Yields 5-6 servings

Simple instructions here. Throw everything into a food pro except the olive oil. Give it a few seconds to chop everything to pieces. Then, while it’s still spinning, slowly pour the olive oil in. I didn’t specify an amount here because it depends on the consistency you prefer. Ideally, it should settle to the center of the mixer slowly. You don’t want it too runny or too stiff. Again, salt your water, boil some fusilli or rotelli or another kind of noodle that has crevices to hold the sauce. Once it’s cooked, place the noodles in a bowl, pour the pesto and mix well. Let it cool a bit and serve with more freshly grated Parmigiano Reggiano.

3. Jep’s Eggplant Sandwiches

This is an absolute staple during the summer for my family. Nearly every weekend, if you drop by our place in Vermont, you’ll catch the seductive aroma of eggplant sizzling in olive oil. This is another one of those dishes that has me hooked worse than Mark Renton from Trainspotting. Here’s what you’ll need:

• 6 Small ciabatta loaves

• 2 large eggplants

• 4-5 cloves of garlic

• 1 handful of Italian flat leaf parsley

• Extra Virgin Olive Oil

• 1/2 lb Prosciutto di Parma

• 2 fresh bufala mozzarella balls

• Salt & Pepper 

*Optional – Balsamic Glaze (you can find this at Whole Foods or your local fine Italian Specialty shop)

Yields 6 sandwiches

If you have a mandolin, it will make this job so much easier. You can use a knife but it’s difficult to get the thickness to be consistent. Assuming you do have a mandolin, take the eggplant and run it along the long side until you get a healthy pile of 1/8″ thick slices. Get yourself a large high-sided pan and coat with a generous pouring of the EVOO. You need the olive oil to nearly cover the eggplant but not quite. Cook on med-high heat until they turn golden brown on both sides, be careful because at this stage it’s extremely easy to burn them. Place the slices in a 9″x9″ baking dish, sprinkle some garlic and parsley on each layer as well as a few shakes of salt and pepper. The heat from the eggplant will slightly cook the garlic as the layers build up (try a slice, you’re looking for a nice sweet caramelization and a salty finish). Once your eggplant is done and settling, get going on the bread. Slice the ciabatta loaves and brush each side with olive oil, place them in the toaster oven or oven and broil them until golden brown. Take a garlic clove and slice off the end, use this to rub the bread. Now you start building your masterpiece. First three slices of Prosciutto, then a couple of slices of the bufala mozzarella, finally a healthy mound of eggplant and a little drizzle of balsamic glaze if you so choose. Push down on the top piece of bread to get all the juices to soak into each nook and cranny. Now EAT IT! Quick before I smell it and steal it from you!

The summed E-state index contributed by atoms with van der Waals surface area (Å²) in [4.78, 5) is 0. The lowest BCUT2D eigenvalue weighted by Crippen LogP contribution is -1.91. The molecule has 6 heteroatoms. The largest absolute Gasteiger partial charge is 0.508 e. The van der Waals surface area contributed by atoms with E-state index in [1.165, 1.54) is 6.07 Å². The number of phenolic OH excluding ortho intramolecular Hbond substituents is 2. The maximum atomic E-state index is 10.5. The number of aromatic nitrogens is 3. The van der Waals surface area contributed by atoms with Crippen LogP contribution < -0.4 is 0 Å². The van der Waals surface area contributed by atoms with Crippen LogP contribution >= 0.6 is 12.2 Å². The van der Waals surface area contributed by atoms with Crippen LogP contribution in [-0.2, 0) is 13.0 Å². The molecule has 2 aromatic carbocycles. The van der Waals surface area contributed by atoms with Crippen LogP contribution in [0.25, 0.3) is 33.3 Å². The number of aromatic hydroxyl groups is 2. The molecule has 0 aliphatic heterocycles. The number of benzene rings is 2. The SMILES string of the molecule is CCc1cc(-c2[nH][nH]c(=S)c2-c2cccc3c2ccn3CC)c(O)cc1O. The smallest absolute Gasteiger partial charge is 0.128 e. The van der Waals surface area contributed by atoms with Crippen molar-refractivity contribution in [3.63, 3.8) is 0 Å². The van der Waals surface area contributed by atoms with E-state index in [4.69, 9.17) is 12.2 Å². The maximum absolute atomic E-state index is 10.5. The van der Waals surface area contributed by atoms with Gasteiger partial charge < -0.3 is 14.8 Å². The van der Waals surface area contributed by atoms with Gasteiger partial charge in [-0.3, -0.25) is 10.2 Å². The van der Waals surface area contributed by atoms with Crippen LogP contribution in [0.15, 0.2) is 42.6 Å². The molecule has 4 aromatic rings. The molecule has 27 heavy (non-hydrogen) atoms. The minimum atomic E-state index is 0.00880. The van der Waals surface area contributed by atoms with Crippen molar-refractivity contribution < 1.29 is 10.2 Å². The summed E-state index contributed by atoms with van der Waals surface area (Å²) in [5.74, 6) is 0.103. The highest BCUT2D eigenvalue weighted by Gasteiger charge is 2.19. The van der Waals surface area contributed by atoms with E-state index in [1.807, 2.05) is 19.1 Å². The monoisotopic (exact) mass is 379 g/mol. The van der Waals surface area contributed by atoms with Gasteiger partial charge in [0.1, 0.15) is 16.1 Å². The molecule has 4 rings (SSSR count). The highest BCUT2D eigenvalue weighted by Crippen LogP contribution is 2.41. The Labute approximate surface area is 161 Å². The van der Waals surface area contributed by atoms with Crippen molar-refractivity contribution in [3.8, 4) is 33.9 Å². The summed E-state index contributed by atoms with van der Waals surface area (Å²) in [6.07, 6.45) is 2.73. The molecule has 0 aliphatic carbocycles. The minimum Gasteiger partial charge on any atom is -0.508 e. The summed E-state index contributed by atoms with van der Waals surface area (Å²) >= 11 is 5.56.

Having a garden that grows most of these ingredients is a big help both in convenience and savings. Even if you don’t have a garden with eggplant, tomatoes and basil growing in your backyard, all of these dishes are easily accessible, and with the exception of the sandwiches, are super-fast and delicious recipes that you’ll keep coming back to when you’re strapped for time but still need to impress. I’d love to hear what you think of them if you guys end up trying these yourselves! 

3 thoughts on “Summertime and the Eatings Easy

  1. Pro tip. Don’t eat more than 5 pounds of the roasted eggplant in the same sitting. It will haunt you forever if you do.

  2. Pingback: Summertime and the Eatings Easy « Eat a Duck | Purveyors of … | ClubEvoo

  3. Pingback: da Campo Osteria – Ft. Lauderdale, FL | eat a duck | purveyors of delectable discourse